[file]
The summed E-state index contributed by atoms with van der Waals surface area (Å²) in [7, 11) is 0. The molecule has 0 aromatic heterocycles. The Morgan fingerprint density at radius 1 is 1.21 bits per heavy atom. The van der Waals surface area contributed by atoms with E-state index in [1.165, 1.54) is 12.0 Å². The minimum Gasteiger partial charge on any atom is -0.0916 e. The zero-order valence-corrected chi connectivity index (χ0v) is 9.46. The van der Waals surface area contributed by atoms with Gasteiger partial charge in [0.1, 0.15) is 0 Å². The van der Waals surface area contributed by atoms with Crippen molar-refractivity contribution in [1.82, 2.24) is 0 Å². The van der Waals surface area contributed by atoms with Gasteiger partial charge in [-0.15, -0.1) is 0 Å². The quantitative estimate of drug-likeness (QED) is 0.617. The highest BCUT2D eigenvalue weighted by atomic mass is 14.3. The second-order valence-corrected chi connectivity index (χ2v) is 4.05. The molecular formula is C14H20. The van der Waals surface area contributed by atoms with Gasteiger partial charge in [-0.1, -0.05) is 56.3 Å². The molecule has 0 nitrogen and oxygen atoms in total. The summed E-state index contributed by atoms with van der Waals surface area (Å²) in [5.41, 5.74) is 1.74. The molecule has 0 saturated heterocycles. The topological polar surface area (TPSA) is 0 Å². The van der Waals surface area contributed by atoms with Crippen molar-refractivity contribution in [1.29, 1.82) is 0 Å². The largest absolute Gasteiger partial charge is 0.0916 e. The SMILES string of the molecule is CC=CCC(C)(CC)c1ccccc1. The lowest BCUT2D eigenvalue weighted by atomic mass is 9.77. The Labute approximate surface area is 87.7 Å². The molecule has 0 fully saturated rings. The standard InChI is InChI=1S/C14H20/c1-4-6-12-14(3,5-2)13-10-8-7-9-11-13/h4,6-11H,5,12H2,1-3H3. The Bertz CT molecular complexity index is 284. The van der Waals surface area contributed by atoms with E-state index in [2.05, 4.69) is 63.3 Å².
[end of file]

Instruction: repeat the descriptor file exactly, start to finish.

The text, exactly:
The summed E-state index contributed by atoms with van der Waals surface area (Å²) in [7, 11) is 0. The molecule has 0 aromatic heterocycles. The Morgan fingerprint density at radius 1 is 1.21 bits per heavy atom. The van der Waals surface area contributed by atoms with E-state index in [1.165, 1.54) is 12.0 Å². The minimum Gasteiger partial charge on any atom is -0.0916 e. The zero-order valence-corrected chi connectivity index (χ0v) is 9.46. The van der Waals surface area contributed by atoms with Gasteiger partial charge in [0.1, 0.15) is 0 Å². The van der Waals surface area contributed by atoms with Crippen molar-refractivity contribution in [1.82, 2.24) is 0 Å². The van der Waals surface area contributed by atoms with Gasteiger partial charge in [-0.15, -0.1) is 0 Å². The quantitative estimate of drug-likeness (QED) is 0.617. The highest BCUT2D eigenvalue weighted by atomic mass is 14.3. The second-order valence-corrected chi connectivity index (χ2v) is 4.05. The molecular formula is C14H20. The van der Waals surface area contributed by atoms with Gasteiger partial charge in [-0.1, -0.05) is 56.3 Å². The molecule has 0 nitrogen and oxygen atoms in total. The summed E-state index contributed by atoms with van der Waals surface area (Å²) in [5.41, 5.74) is 1.74. The molecule has 0 saturated heterocycles. The topological polar surface area (TPSA) is 0 Å². The van der Waals surface area contributed by atoms with Crippen molar-refractivity contribution in [1.29, 1.82) is 0 Å². The largest absolute Gasteiger partial charge is 0.0916 e. The SMILES string of the molecule is CC=CCC(C)(CC)c1ccccc1. The lowest BCUT2D eigenvalue weighted by atomic mass is 9.77. The Labute approximate surface area is 87.7 Å². The molecule has 0 fully saturated rings. The standard InChI is InChI=1S/C14H20/c1-4-6-12-14(3,5-2)13-10-8-7-9-11-13/h4,6-11H,5,12H2,1-3H3. The Bertz CT molecular complexity index is 284. The van der Waals surface area contributed by atoms with E-state index in [2.05, 4.69) is 63.3 Å².